• Picked a Teacher to run the Education Department – After four years of Betsy DeVos, Biden fulfilled that promise for a teacher to head Education with the selection of Miguel Cardona, the former education commissioner for Connecticut who worked as an elementary school teacher,  principal and deputy superintendent before becoming state education commissioner. His pick was praised by teachers’ unions.


  • Repealed union-busting executive orders – The executive orders, signed by Trump in 2018, kicked unions out of their offices in federal buildings, limited union release time, and instituted one-sided contracts on a number of agencies. Biden repealed all of them on his second day in office.
  • Ordered OSHA to create a Covid safety standard – Unions fought for a Covid safety standard for nearly a year, with the AFL-CIO even suing Trump to create one. On Day 1, Biden signed an executive order that directed OSHA to put a standard in place. This will not only create a uniform standard for safety during COVID-19 pandemic, it will also provide workers with a new avenue to protect themselves from bosses who refuse to put proper safety procedures in place.
  • Strengthened ‘Buy American’ provisions – Five days into office, Biden signed an executive order directing the federal government to strengthen its Buy American standards, requiring more of the product to be made in the USA, cutting red tape for buying these items, and making it easier for new small and medium-sized manufacturers to get federal contracts. The government spends about $600 billion a year on American-made products and is expected to add another $400 billion as part of Biden’s Build Back Better program.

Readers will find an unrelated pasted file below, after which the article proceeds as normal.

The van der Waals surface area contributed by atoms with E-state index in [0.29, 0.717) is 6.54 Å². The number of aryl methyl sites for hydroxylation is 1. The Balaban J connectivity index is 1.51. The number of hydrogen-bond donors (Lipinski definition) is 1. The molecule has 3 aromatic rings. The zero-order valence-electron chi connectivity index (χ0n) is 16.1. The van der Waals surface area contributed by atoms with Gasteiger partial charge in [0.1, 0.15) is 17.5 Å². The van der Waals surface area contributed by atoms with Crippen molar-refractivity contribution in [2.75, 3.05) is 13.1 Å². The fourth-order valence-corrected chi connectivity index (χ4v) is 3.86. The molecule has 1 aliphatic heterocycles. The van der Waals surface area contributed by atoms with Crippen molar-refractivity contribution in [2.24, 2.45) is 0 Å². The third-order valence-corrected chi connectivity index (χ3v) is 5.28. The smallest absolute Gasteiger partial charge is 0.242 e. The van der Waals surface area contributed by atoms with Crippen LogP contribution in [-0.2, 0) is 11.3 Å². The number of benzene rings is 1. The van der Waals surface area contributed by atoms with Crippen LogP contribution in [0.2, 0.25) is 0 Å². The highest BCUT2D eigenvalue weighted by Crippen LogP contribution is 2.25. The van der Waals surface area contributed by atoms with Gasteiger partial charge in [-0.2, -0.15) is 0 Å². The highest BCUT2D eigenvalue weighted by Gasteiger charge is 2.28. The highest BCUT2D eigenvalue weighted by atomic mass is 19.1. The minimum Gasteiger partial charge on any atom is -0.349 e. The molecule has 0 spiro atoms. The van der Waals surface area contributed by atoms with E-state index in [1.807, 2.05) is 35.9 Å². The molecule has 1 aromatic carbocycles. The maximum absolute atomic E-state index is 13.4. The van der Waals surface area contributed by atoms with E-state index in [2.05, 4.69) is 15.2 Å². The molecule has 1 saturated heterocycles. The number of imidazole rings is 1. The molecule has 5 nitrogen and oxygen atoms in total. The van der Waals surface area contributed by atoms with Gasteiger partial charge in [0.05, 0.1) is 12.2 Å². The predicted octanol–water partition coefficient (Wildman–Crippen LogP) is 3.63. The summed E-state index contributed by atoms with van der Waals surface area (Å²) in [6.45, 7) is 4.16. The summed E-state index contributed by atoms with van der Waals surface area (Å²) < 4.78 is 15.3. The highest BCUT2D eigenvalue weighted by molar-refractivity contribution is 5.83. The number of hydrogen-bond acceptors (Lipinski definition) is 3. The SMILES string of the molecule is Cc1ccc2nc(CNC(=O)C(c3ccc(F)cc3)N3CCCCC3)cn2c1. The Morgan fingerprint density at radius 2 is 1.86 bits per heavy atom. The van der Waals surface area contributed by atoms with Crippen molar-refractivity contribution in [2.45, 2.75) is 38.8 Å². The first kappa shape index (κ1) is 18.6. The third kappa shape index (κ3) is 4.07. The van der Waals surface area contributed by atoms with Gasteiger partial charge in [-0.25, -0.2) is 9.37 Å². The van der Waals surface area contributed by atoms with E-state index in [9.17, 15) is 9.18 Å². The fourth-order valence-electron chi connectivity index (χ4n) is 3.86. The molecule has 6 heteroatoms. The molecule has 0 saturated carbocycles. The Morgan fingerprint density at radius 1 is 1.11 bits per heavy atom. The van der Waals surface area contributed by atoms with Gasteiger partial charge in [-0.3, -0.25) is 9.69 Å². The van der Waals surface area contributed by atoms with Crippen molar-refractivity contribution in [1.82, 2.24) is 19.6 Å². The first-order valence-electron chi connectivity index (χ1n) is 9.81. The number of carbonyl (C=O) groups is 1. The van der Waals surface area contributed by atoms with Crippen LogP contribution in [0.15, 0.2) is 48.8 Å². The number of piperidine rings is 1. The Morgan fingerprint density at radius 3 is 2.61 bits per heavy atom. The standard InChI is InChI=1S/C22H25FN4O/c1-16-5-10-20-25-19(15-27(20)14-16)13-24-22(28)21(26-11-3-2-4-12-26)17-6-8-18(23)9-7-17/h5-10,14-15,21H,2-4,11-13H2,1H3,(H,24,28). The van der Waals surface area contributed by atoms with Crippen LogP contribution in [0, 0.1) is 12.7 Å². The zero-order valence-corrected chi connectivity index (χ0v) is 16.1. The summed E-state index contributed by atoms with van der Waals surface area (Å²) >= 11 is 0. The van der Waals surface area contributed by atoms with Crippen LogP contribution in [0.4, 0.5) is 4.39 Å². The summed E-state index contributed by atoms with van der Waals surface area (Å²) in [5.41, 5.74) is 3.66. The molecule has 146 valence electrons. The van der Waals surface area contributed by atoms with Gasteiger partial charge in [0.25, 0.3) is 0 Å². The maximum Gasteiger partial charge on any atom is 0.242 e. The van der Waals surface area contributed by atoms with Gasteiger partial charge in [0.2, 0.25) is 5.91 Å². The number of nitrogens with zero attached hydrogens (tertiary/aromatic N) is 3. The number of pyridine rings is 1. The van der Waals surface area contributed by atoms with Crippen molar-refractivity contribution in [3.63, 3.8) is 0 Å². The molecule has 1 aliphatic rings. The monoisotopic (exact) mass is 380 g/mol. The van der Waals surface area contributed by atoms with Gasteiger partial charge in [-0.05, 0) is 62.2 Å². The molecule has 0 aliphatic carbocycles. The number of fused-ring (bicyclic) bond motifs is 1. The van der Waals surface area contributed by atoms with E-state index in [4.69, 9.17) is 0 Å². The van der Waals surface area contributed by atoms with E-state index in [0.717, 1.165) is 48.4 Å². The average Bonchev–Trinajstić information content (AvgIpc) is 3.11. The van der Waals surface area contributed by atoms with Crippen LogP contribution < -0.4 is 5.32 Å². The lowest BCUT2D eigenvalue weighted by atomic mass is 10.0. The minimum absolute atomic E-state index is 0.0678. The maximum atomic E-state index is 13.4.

• Ordered a $15 minimum wage for federal contractors – Biden signed an executive order directing the Office of Personnel Management (OPM) to establish a $15 minimum wage for all federal contractors.
  • Allowed federal unions to bargain again – Biden signed an executive order directing agencies to “bargain over permissible, non-mandatory subjects of bargaining when contracts are up for negotiation,” giving federal unions the ability to have a voice on more issues than just the basic work rules and pay.
  • Ordered an end to federal private prisons – Biden issued an order that the government stop contracting with private prisons, a for-profit venture that reduces wages and takes jobs from union corrections officers.
  • Reinstated federal diversity and inclusion training – Biden repealed a Trump order that banned the use of federal funds for these trainings for federal workers and contractors, a decision that was supported by AFGE. “By revoking the previous administration’s order eliminating such trainings, President Biden is affirming his commitment to advancing equity across the federal government and providing everyone with an opportunity to reach their full potential,” AFGE National President Everett Kelley said.
  • Instituted a federal travel mask mandate – The mandate includes everyone who is flying, taking a train or a long-distance bus and provides much-needed backup after a number of videos went viral of flight attendants pleading with customers to wear a mask and being forced to kick them off flights for not wearing a mask.
  • Signed order allowing workers to refuse dangerous work – Biden ordered the Department of Labor to issue a guidance clarifying that workers have a federally guaranteed right to refuse employment that puts their health in danger, like exposure to COVID-19, and still qualify for unemployment insurance.
  • Announced his support for the PRO Act – The Protecting the Right to Organize Act would amend decades-old Labor laws to give workers more power during disputes at work, add penalties for companies that retaliate against workers who organize and grant hundreds of thousands of workers collective-bargaining rights they don’t currently have.

(Edited reprint from UCOMM Blog.)